RainShine House, Decatur, Ga., designed by Robert M. Cain, Architect As an exercise in green design, this LEED Platinum–certified house puts a check in every column: passive solar, active solar, rainwater collection, natural daylighting and ventilation, energy-efficient electrical and mechanical systems, resource-conserving materials, a tight building envelope, low-VOC finishes, and no-irrigation landscaping. What got the attention of our judges, though, was that its environmental ethos also yields a thoroughly pleasing aesthetic experience.
Sustainable Steel Home, San Diego, designed by Macy Architecture/ Jensen & Macy Architects The home’s footprint allows for plenty of natural ventilation, and it also connects the interiors with the outside in true mid-century spirit. The house maximizes its infill location by providing city and water views to the main rooms, which all occupy the second floor. Photovoltaics produce on-site power, and rainwater harvesting meets the site’s irrigation needs. Lots of glass, both transparent and translucent, helps with daylighting and passive solar.
GREENville House, Greenville, N.C., designed by Tonic Design The owners of this new LEED Silver-rated residence did their sustainability homework in advance. “They knew about solar and geothermal from the beginning,” says project designer Katherine Hogan. That head start allowed Hogan and principal designer Vincent Petrarca to weave green features into the fabric of the building, rather than tack them on as options after the fact.
Green Lantern, San Antonio, Texas, designed by John Grable Architects In one of San Antonio’s, oldest neighborhoods, architect and developer John Grable, FAIA, salvaged 45 percent of a 1948 house because of his client’s commitment to conservation and green building. At the same time, a contemporary home was the aim.
Americans’ overall confidence in the U.S. housing market has declined from a year ago, according to the January 2016 Zillow Housing Confidence Index, driven lower by diminished expectations of the market’s future.
The overall U.S. Housing Confidence Index fell to 66.9 in January from 67.4 a year ago according to the Zillow Housing Confidence Index, sponsored by Zillow and calculated by Pulsenomics LLC.
However, expectations for the year ahead fell even more, from 69.9 in 2015 to 67.5 this year, a decline of 3.4%. Homeowners near term expectations fell 3.5 percent, from 74.1 to 71.8 but renters lost even more confidence. Among renters, expectations for 2016 compared to 2015 fell from 63.9 to 60.8, or 4.8 percent.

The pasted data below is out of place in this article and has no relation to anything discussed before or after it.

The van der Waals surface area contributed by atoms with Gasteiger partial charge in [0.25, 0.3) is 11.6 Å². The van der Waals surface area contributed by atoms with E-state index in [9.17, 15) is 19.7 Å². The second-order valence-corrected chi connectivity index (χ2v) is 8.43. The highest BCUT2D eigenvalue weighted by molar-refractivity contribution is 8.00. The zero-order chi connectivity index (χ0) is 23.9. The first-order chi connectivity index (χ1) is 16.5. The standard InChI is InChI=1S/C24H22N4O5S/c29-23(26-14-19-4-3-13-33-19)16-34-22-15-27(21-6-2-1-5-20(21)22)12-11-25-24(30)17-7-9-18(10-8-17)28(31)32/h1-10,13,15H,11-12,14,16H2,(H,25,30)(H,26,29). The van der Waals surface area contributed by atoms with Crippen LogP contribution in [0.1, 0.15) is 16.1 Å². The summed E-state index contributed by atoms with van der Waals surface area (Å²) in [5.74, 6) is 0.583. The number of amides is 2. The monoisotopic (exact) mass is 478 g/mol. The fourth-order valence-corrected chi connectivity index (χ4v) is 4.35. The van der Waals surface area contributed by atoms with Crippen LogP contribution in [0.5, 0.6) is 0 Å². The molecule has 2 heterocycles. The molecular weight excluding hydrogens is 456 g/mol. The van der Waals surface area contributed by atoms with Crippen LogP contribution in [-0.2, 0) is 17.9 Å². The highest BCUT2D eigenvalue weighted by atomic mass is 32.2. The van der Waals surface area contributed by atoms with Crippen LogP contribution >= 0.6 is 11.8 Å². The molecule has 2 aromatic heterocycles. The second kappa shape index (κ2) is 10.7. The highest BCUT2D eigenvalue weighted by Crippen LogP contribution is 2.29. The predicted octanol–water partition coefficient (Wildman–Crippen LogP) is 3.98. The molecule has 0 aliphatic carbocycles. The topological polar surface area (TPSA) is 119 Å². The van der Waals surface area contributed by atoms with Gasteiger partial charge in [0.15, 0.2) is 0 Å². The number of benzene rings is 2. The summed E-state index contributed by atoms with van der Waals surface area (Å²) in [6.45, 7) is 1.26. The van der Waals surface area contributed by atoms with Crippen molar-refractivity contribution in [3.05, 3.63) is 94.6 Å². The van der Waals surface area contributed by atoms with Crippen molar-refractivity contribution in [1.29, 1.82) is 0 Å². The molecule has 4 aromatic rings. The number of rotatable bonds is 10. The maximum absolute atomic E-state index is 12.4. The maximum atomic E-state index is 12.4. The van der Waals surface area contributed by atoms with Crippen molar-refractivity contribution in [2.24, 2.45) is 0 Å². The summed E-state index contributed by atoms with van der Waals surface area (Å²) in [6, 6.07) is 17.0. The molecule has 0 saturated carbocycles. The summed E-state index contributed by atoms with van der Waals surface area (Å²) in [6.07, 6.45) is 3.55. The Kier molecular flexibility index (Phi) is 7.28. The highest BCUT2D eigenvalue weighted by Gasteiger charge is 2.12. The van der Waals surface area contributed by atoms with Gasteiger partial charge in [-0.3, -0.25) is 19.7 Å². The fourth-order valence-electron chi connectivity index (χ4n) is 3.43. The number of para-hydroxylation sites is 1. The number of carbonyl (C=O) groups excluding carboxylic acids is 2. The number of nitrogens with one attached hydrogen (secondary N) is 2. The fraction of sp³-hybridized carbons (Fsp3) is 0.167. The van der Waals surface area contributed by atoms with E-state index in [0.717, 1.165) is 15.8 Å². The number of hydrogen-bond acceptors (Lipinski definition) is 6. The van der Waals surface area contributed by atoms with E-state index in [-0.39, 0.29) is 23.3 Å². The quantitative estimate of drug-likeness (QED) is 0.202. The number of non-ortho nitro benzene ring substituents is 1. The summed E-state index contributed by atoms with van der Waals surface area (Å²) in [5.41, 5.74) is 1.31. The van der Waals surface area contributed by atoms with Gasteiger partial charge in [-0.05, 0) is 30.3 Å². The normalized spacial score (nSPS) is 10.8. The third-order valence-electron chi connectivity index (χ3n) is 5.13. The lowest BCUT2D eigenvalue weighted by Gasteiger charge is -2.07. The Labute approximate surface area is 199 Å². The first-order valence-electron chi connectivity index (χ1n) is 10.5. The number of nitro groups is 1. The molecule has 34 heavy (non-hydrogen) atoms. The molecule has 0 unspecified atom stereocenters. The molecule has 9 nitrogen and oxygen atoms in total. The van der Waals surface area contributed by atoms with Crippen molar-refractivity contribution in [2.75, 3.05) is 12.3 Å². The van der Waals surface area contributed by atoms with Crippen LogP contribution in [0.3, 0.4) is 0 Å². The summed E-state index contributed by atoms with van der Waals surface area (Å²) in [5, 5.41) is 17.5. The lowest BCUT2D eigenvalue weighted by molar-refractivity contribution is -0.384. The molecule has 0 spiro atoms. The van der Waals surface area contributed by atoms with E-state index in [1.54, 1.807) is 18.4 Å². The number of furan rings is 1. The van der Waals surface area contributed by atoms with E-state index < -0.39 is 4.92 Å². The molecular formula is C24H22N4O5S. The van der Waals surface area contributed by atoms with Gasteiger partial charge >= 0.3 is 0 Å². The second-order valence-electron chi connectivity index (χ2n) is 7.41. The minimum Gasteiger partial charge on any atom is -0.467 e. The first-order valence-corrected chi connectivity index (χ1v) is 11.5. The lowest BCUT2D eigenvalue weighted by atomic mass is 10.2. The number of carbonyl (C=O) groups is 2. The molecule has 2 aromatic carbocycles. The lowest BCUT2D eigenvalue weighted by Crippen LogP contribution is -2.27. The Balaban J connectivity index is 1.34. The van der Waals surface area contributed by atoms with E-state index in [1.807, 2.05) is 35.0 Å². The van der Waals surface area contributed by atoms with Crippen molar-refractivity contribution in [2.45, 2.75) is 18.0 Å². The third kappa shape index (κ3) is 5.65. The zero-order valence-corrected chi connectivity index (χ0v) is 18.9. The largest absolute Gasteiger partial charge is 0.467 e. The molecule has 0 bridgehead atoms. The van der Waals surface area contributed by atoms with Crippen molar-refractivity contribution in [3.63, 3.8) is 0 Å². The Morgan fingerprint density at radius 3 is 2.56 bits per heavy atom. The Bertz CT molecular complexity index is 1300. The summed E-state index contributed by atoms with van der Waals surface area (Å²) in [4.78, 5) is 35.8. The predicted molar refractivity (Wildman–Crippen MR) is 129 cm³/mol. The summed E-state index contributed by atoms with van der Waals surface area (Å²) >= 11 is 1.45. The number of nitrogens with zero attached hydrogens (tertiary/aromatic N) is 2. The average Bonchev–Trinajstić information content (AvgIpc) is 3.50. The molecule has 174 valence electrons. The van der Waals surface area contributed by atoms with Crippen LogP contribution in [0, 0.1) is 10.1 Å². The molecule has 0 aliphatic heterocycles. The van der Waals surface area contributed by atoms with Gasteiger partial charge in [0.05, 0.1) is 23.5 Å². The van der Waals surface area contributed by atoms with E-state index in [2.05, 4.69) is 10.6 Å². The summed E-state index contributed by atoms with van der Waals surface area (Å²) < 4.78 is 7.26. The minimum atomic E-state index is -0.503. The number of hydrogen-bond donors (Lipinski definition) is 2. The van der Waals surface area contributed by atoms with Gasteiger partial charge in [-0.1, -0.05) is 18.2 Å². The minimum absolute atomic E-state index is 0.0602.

The results come at a time when rising rents and stagnant incomes are making it tough for many Americans to buy homes. Millennials are renting longer than past generations as they put off major life decisions. Those aged 18-34 said they expected home values to grow by 5 percent per year, on average, over the next ten years, compared to just 3.7 percent for all Americans.
The survey found that overall aspirations for homeownership are at their highest level in two years, driven in large part by faith among younger Americans and Americans-of-color in the general value of homeownership. Among people 18-34 years old, 65 percent said homeownership and the American Dream go hand-in-hand, more than any other generation. Of Hispanic respondents surveyed, 70 percent agreed that owning their own home is necessary to live the American Dream, followed by 64 percent of Asian respondents and 63 percent of black respondents. Less than 60 percent of white respondents agreed.
The semi-annual Zillow Housing Confidence Index, sponsored by Zillow and calculated by Pulsenomics LLC, is calculated for the U.S. as a whole and 20 large metro markets nationwide. It is based on a national survey of 10,000 American renters and homeowners. The ZHCI is composed of three sub-indexes: one that summarizes homeowner and renter assessments of current market conditions (HMCI); another that measures their expectations regarding future home values and affordability (HEI); and a third that gauges their aspirations and attitudes regarding homeownership (HAI).
Recently, S&P Dow Jones Indices and the Federal Housing Finance Agency (FHFA) released their home price indexes for November. The Case-Shiller (CS) National Home Price Index, reported by S&P Dow Jones Indices, rose at a 10.9% seasonally adjusted annual pace in November. The Home Price Index from the Federal Housing Finance Agency (FHFA) rose at a seasonally adjusted annual rate of 6.7% in November.
Despite monthly volatility the FHFA and S&P/Case-Shiller home price indexes have very similar trends.
For 43-year-old Giuia Abano Grady, who lives in Gorham, Maine, and raises pigs and chickens and will soon raise cows, the work needed to prepare her 250-year-old farmhouse for the winter isn’t as easy as just disconnecting a garden hose.
Besides turning off all the exterior water lines and draining her garden’s irrigation system, she seals the doors and windows in her basement with plastic sheeting. Outside doors in the 1730’s-era home get wrapped with insulation and plastic, and her basement gets several space heaters set on low to prevent pipes from freezing. Exterior water lines must be wrapped in heat tape and even her barn’s water supply needs a heating line to keep it from icing up, she says.